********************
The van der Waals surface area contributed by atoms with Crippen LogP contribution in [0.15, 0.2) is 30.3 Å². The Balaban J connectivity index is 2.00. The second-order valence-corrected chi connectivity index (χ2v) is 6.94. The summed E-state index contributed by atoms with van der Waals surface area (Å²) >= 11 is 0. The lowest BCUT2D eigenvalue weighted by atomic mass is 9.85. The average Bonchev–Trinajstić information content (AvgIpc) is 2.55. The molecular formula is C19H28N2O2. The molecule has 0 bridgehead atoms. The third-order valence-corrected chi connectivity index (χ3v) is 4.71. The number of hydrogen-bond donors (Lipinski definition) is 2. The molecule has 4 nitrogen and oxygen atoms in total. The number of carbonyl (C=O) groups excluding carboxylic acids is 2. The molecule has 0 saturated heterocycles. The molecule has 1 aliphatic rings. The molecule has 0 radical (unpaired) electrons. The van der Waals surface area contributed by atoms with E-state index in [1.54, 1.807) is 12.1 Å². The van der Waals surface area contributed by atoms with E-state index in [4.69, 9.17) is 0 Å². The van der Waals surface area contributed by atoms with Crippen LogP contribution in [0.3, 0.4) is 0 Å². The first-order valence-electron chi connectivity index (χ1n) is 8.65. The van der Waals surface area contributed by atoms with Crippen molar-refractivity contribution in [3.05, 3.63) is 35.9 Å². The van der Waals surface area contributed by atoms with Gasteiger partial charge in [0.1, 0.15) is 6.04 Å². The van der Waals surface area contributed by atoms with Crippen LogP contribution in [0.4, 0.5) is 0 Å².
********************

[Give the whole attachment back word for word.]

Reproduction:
The van der Waals surface area contributed by atoms with Crippen LogP contribution in [0.15, 0.2) is 30.3 Å². The Balaban J connectivity index is 2.00. The second-order valence-corrected chi connectivity index (χ2v) is 6.94. The summed E-state index contributed by atoms with van der Waals surface area (Å²) >= 11 is 0. The lowest BCUT2D eigenvalue weighted by atomic mass is 9.85. The average Bonchev–Trinajstić information content (AvgIpc) is 2.55. The molecular formula is C19H28N2O2. The molecule has 0 bridgehead atoms. The third-order valence-corrected chi connectivity index (χ3v) is 4.71. The number of hydrogen-bond donors (Lipinski definition) is 2. The molecule has 4 nitrogen and oxygen atoms in total. The number of carbonyl (C=O) groups excluding carboxylic acids is 2. The molecule has 0 saturated heterocycles. The molecule has 1 aliphatic rings. The molecule has 0 radical (unpaired) electrons. The van der Waals surface area contributed by atoms with E-state index in [1.54, 1.807) is 12.1 Å². The van der Waals surface area contributed by atoms with E-state index in [4.69, 9.17) is 0 Å². The van der Waals surface area contributed by atoms with Crippen LogP contribution in [0.3, 0.4) is 0 Å². The first-order valence-electron chi connectivity index (χ1n) is 8.65. The van der Waals surface area contributed by atoms with Crippen molar-refractivity contribution in [3.05, 3.63) is 35.9 Å². The van der Waals surface area contributed by atoms with Gasteiger partial charge in [0.1, 0.15) is 6.04 Å². The van der Waals surface area contributed by atoms with Crippen LogP contribution in [0.4, 0.5) is 0 Å².